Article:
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Proposed Rule

Endangered and Threatened Wildlife and Plants; Revised Determinations of Prudency and Proposed Designations of Critical Habitat for Plant Species From the Islands of Kauai and Niihau, Hawaii

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AGENCY:

Fish and Wildlife Service, Interior.

ACTION:

Revised proposed rule and notice of determinations of whether designation of critical habitat is prudent.

SUMMARY:

We, the U.S. Fish and Wildlife Service (Service), originally determined that designation of critical habitat was prudent, and proposed designation of critical habitat for 76 plants from the islands of Kauai and Niihau on November 7, 2000. We incorporate those 76 prudency determinations here. In this proposal we have revised the proposed designations to incorporate new information, and/or address comments and new information received during the comment periods.

In the November 7, 2000, proposal we did not propose critical habitat for three species of loulu palms, Pritchardia aylmer-robinsonii, P. napaliensis, and P. viscosa. We determined that critical habitat designation was not prudent because it would likely increase the threats from vandalism or collection of these species on Kauai and Niihau, and no change is made to that determination here. We also did not propose critical habitat for two species, Melicope quadrangularis and Phyllostegia waimeae, which had not been seen in the wild and for which no viable genetic material of these species was known to exist. Due to new information received during the comment periods regarding the rediscovery of Phyllostegia waimeae on Kauai, we have reconsidered our earlier finding and determine that critical habitat is prudent for this species. Designation of critical habitat is proposed for this species on Kauai. No change is made here to the November 7, 2000, not prudent determination for Melicope quadrangularis.

In the November 7, 2000, proposal we did not determine prudency nor propose designation of critical habitat for 14 species that no longer occur on Kauai and Niihau but are reported from one or more other islands. We determined that critical habitat was prudent and proposed designation of critical habitat for nine of these species (Ctenitis squamigera, Diellia erecta, Diplazium molokaiense, Hibiscus brackenridgei, Ischaemum byrone, Mariscus pennatiformis, Phlegmariurus manni, Silene lanceolata, and Vigna o-wahuensis) in other proposed rules published on December 18, 2000 (Maui and Kahoolawe), on December 27, 2000 (Lanai), and on December 29, 2000 (Molokai). In this proposal we incorporate the prudency determinations for these nine species and propose designation of critical habitat for Ctenitis squamigera, Diellia erecta, Diplazium molokaiense, Ischaemum byrone, Mariscus pennatiformis. Critical habitat is not proposed for Hibiscus brackenridgei, Phlegmariurus manni, Silene lanceolata, and Vigna o-wahuensis on the islands of Kauai and Niihau because we are unable to determine habitat which is essential to their conservation on these islands. We determined that critical habitat was not prudent for Acaena exigua, a species known only from Kauai and Maui, in the proposal published on December 18, 2000 (Maui and Kahoolawe). This species had not been seen recently in the wild and no viable genetic material was known to exist. No change is made here to the earlier prudency determination for this species.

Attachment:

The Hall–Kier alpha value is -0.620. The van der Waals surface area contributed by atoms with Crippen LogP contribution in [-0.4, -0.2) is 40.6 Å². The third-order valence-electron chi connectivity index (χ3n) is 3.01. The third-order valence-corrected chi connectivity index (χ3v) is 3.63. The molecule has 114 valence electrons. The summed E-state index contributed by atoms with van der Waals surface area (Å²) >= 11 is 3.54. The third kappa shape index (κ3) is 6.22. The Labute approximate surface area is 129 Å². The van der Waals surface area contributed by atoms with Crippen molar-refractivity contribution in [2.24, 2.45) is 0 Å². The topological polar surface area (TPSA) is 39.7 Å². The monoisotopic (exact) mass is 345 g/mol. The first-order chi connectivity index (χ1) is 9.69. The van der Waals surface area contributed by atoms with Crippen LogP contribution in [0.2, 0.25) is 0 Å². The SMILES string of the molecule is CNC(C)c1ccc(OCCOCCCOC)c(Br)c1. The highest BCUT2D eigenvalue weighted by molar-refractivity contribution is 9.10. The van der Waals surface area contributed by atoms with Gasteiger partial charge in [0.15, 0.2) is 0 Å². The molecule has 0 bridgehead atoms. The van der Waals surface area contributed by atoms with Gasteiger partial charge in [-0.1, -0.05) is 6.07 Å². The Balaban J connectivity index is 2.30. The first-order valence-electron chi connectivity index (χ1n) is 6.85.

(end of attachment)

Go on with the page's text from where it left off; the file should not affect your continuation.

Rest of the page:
In this proposal, we determine that critical habitat is prudent for four other species (Achyranthes mutica, Isodendrion pyrifolium, Phlegmariurus nutans, and Solanum incompletum) for which prudency determinations have not been made previously, and that no longer occur on Kauai but are reported from one or more other islands. Critical habitat is proposed at this time for Phlegmariurus nutans on Kauai based on new information and information received during the comment periods on the November 7, 2000, proposal. Critical habitat is not proposed for Achyranthes mutica, Isodendrion pyrifolium, and Solanum incompletum on the islands of Kauai and Niihau because we are unable to determine habitat which is essential to their conservation on these islands.

We are now proposing critical habitat for 83 of the 95 species from the islands of Kauai and Niihau. Critical habitat is not proposed for seven of the 95 species (Achyranthes mutica, Hibiscus brackenridgei, Isodendrion pyrifolium, Phlegmariurus mannii, Silene lanceolata, Solanum incompletum, and Vigna o-wahuensis) which no longer occur on the islands of Kauai or Niihau, and for which we are unable to determine any habitat that is essential to their conservation on the islands of Kauai or Niihau. Critical habitat is not proposed for three species of loulu palm, Pritchardia aylmer-robinsonii, P. napaliensis, and P. viscosa for which we determined, on November 7, 2000, that critical habitat designation is not prudent because it would likely increase the threats from vandalism or collection of these species on Kauai and Niihau, and no change is made to that determination here. Critical habitat is not proposed for two species, Melicope quadrangularis and Acaena exigua, for which we determined, on November 7, 2000, and December 18, 2000, respectively, that critical habitat was not prudent because they had not been seen recently in the wild, and no viable genetic material of these species was known. No change is made to that determination here.